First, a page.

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  • AutorenbildMay Chen

Working World: CHINA -- Beijing

Typical traffic jam (not only during rush hour) – Beijing

It seems like to be in another dimension living and especially working in a city such as Beijing or Shanghai, also called a first tier city in China.

It begins with so many people going to work in the morning, streets and public transportation are completely overloaded. That means owning a car won't save you any time in any way.

Underground during rush hour – Beijing

No doubt, there are a enough opportunities and chances that you can actually get a job in the first place. But its crucial to understand the working culture and how the people work. Big city, many people, and as a consequence there will be high competition in every branch.

Still there are more opportunities in a big city such as Beijing or Shanghai than in smaller ones, so the young people, especially the graduates come and fight their way through to fulfil their dream – by first getting a job. Often you will be needing contacts and relations – so called “关系” (guānxì) -- although the government is trying to reduce these shortcuts.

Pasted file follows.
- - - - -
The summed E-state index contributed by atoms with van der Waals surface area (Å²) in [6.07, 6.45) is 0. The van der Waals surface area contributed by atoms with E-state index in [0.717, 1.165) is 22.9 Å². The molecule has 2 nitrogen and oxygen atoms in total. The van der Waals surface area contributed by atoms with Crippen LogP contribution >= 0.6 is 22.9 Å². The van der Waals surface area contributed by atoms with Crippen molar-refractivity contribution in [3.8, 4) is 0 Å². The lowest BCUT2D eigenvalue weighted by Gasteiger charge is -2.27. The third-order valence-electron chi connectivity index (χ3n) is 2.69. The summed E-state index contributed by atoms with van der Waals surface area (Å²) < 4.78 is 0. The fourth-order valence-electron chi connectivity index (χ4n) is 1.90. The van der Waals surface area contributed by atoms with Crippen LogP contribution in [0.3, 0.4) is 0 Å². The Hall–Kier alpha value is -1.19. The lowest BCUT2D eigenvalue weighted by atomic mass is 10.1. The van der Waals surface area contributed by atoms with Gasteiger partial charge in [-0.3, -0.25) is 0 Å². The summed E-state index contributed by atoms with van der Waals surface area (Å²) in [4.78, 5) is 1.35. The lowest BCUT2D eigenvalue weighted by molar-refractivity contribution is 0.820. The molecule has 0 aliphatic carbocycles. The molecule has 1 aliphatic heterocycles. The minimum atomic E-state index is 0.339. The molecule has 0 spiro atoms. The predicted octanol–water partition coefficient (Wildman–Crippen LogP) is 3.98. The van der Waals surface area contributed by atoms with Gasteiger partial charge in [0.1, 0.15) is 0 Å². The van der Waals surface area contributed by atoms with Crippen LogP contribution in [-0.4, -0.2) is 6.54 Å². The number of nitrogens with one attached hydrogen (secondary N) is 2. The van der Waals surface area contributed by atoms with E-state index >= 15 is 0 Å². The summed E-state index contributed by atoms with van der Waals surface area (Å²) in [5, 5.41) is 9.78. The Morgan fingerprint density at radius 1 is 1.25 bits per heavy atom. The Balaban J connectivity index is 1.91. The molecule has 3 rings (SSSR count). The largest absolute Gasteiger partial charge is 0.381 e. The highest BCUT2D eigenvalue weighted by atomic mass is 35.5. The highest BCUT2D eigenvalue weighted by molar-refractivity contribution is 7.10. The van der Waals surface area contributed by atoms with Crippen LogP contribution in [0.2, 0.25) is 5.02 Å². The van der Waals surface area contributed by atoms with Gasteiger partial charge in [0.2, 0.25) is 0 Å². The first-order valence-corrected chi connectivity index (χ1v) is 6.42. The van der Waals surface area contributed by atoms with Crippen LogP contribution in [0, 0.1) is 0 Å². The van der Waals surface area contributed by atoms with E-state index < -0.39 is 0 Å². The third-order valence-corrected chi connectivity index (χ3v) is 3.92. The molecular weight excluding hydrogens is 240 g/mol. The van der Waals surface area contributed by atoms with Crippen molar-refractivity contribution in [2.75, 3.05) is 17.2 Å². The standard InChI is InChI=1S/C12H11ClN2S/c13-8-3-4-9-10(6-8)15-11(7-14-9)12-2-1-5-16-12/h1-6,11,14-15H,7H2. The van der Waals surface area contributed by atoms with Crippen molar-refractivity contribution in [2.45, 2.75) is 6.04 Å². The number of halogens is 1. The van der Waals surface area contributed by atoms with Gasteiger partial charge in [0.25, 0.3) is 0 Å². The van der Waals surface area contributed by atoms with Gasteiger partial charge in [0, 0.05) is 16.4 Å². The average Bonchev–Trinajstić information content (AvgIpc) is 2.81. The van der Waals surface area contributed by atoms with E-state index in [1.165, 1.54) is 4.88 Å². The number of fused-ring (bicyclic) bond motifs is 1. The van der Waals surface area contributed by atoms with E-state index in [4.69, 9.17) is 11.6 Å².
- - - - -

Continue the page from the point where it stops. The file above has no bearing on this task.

There is no such thing as “Beamte”, people who can’t be fired from the company. So you can never have the security you have in Germany keeping the job for the rest of my life.

Although there is the policy of working 40 hours a week, but most of the people are working 10 or more hours a day, just to make sure they can keep the job, because of the high competition. And there usually is the one unwritten rule, which says: “Don’t leave the office before your boss does.”.

The salary between different job can vary a lot. The main reason may be the exchange rate between Euro and the Chinese Yuan (1 Euro = ca. 8 Yuan), so the salary in China may seem a little to low for us. But the spending is very different, and most of the Chinese people like to save their salary rather than spend it right after getting it at the end of the month.

If you are interested in the "money/salary"-- topic, here is a quite interesting video from an American, who has been living in Dalian (a second tier city in the north of China) for 10 years, sharing his insights. :)

On special occasions like the famous Chinese New Year and other festivals, especially traditional Chinese ones, or after having some days off and being on vacation, it is quite common to get your boss a little something, as a gesture to show that you take your job and the firm seriously, and also that you treat him as a "friend" of yours.

To put it in a nutshell, one can say that the work pace is kind of higher and everything goes faster in bigger cities, but basically you get the same “working vibes” as in other countries.


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